UN votes to cut UN-AU force in Sudan's Darfur region in half


The Security Council unanimously approved a resolution Friday that will dramatically cut the United Nations-African Union military force in Sudan’s vast western Darfur region by more than half in response to reduced fighting and improved security conditions.

The resolution adopted by a vote of 15-0 also looks ahead to “the eventual exit” of the joint force known as UNAMID.

The Darfur conflict began in 2003 when ethnic Africans rebelled, accusing the Arab-dominated Sudanese government of discrimination. The government in Khartoum was accused of retaliating by arming local nomadic Arab tribes and unleashing them on civilian populations — a charge it denies.

The U.N.-AU force was established in 2007 with a mandate to help protect civilians in Darfur.

In recent years, as the result of a successful government military campaign, the rebellion has been reduced to rebel Sudan Liberation Army forces loyal to founder Abdul Wahid Elnur in western Jebel Marra.

The resolution welcomes the improvements in security conditions and the reduction in military confrontations between government forces and rebel groups. But it expresses concern that the situation still “remains precarious” due to destabilizing activities of some armed movements and “auxiliary units” of Sudanese government forces and militia groups.

The council said inter-communal conflicts over land, access to water and other resources, migration issues and tribal issues have significantly decreased but remain “one of the main sources of violence in Darfur.”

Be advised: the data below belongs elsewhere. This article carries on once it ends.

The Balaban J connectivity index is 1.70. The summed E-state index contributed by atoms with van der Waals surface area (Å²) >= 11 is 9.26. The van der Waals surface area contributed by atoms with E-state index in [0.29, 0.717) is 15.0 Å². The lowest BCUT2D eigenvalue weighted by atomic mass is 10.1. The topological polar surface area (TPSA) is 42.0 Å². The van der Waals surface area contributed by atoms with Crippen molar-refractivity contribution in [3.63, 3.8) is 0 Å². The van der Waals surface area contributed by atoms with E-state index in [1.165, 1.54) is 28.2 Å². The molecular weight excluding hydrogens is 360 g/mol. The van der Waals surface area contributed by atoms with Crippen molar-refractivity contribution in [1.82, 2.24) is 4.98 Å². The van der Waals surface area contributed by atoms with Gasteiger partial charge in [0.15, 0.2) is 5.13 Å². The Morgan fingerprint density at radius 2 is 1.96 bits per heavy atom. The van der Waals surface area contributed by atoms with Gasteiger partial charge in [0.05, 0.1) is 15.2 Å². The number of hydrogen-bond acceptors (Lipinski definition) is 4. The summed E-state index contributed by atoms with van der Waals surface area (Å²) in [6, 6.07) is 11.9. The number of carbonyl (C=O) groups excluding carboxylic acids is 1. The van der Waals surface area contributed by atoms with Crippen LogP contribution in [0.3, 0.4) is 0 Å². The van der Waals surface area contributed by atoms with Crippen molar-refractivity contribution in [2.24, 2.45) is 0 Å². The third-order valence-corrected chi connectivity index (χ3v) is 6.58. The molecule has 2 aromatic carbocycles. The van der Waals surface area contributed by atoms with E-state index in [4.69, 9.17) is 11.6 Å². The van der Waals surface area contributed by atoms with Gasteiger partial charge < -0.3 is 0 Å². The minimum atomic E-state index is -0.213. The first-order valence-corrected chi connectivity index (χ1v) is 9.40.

U.N. peacekeeping chief Jean-Pierre Lacroix told the council last month that the situation in Darfur “has changed radically for the better” and the U.N. and AU were recommending major cuts.

In June 2016, UNAMID had a ceiling of 15,845 military personnel and 3,403 police. It was reduced significantly at the end of January.

A recent U.N.-AU strategic review recommended a further sharp reduction from the current 8,735 troop ceiling to 4,050 military personnel and from 2,500 to 1,870 police officers.

The resolution adopted Friday extends UNAMID’s mandate until June 30, 2019 and orders a gradual reduction to 4,050 troops by that date “unless the Security Council decides to adjust the scope and pace of the reduction.” But it keeps the international police force at the current ceiling of 2,500.

According to U.N. diplomats, during negotiations on the resolution some countries including Russia, China and Ethiopia supported reductions in the troops and police, but other council members thought they were too severe so as a compromise the police force was kept at its current level.

The council said the reduction in military personnel “should prioritize the retention of the highest performing contingents.”

Sudan’s government, stressing the reduction in fighting, has called for UNAMID to be wrapped up. The United States has also been pushing for major cuts to U.N. peacekeeping operations.

The Security Council said Secretary-General Antonio Guterres’ initial report in 90 days on implementation of the resolution should include “a detailed and clearly benchmarked exit strategy for UNAMID.”

It said this should focus particularly on the benchmarks and indicators Sudan’s government has responsibility for in the areas of protecting civilians, reforming the security sector, ensuring rule of law and human rights.

The council also called on UNAMID and U.N. officials in Sudan “to identify ways to address gaps in capabilities to prepare for the mission’s exit.”



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